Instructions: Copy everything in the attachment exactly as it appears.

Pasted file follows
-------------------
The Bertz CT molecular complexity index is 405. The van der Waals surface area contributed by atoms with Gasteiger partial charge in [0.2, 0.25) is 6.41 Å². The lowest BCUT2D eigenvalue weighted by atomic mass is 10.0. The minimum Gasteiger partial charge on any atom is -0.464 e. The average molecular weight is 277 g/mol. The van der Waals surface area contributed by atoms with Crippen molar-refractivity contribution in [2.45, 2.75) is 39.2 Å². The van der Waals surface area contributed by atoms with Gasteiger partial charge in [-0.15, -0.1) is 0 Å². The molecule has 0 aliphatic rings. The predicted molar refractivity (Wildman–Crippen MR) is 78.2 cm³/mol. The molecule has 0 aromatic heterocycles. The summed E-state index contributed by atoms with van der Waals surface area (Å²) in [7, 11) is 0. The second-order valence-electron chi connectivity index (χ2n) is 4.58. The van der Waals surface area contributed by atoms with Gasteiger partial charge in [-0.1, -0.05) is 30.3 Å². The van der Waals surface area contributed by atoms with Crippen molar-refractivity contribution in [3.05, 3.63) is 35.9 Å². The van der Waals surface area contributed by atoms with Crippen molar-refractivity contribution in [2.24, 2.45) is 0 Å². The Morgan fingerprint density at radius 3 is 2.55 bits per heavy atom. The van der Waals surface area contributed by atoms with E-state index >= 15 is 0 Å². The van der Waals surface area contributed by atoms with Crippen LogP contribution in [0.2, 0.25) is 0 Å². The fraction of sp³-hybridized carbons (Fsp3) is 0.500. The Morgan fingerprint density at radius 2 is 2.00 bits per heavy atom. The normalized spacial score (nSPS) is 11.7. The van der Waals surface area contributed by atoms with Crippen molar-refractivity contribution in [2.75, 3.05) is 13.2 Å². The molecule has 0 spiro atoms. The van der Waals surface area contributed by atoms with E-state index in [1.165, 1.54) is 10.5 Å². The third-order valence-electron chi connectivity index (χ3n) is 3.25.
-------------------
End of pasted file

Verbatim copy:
The Bertz CT molecular complexity index is 405. The van der Waals surface area contributed by atoms with Gasteiger partial charge in [0.2, 0.25) is 6.41 Å². The lowest BCUT2D eigenvalue weighted by atomic mass is 10.0. The minimum Gasteiger partial charge on any atom is -0.464 e. The average molecular weight is 277 g/mol. The van der Waals surface area contributed by atoms with Crippen molar-refractivity contribution in [2.45, 2.75) is 39.2 Å². The van der Waals surface area contributed by atoms with Gasteiger partial charge in [-0.15, -0.1) is 0 Å². The molecule has 0 aliphatic rings. The predicted molar refractivity (Wildman–Crippen MR) is 78.2 cm³/mol. The molecule has 0 aromatic heterocycles. The summed E-state index contributed by atoms with van der Waals surface area (Å²) in [7, 11) is 0. The second-order valence-electron chi connectivity index (χ2n) is 4.58. The van der Waals surface area contributed by atoms with Gasteiger partial charge in [-0.1, -0.05) is 30.3 Å². The van der Waals surface area contributed by atoms with Crippen molar-refractivity contribution in [3.05, 3.63) is 35.9 Å². The van der Waals surface area contributed by atoms with Crippen molar-refractivity contribution in [2.24, 2.45) is 0 Å². The Morgan fingerprint density at radius 3 is 2.55 bits per heavy atom. The van der Waals surface area contributed by atoms with E-state index >= 15 is 0 Å². The van der Waals surface area contributed by atoms with Crippen LogP contribution in [0.2, 0.25) is 0 Å². The fraction of sp³-hybridized carbons (Fsp3) is 0.500. The Morgan fingerprint density at radius 2 is 2.00 bits per heavy atom. The normalized spacial score (nSPS) is 11.7. The van der Waals surface area contributed by atoms with Crippen molar-refractivity contribution in [2.75, 3.05) is 13.2 Å². The molecule has 0 spiro atoms. The van der Waals surface area contributed by atoms with E-state index in [1.165, 1.54) is 10.5 Å². The third-order valence-electron chi connectivity index (χ3n) is 3.25.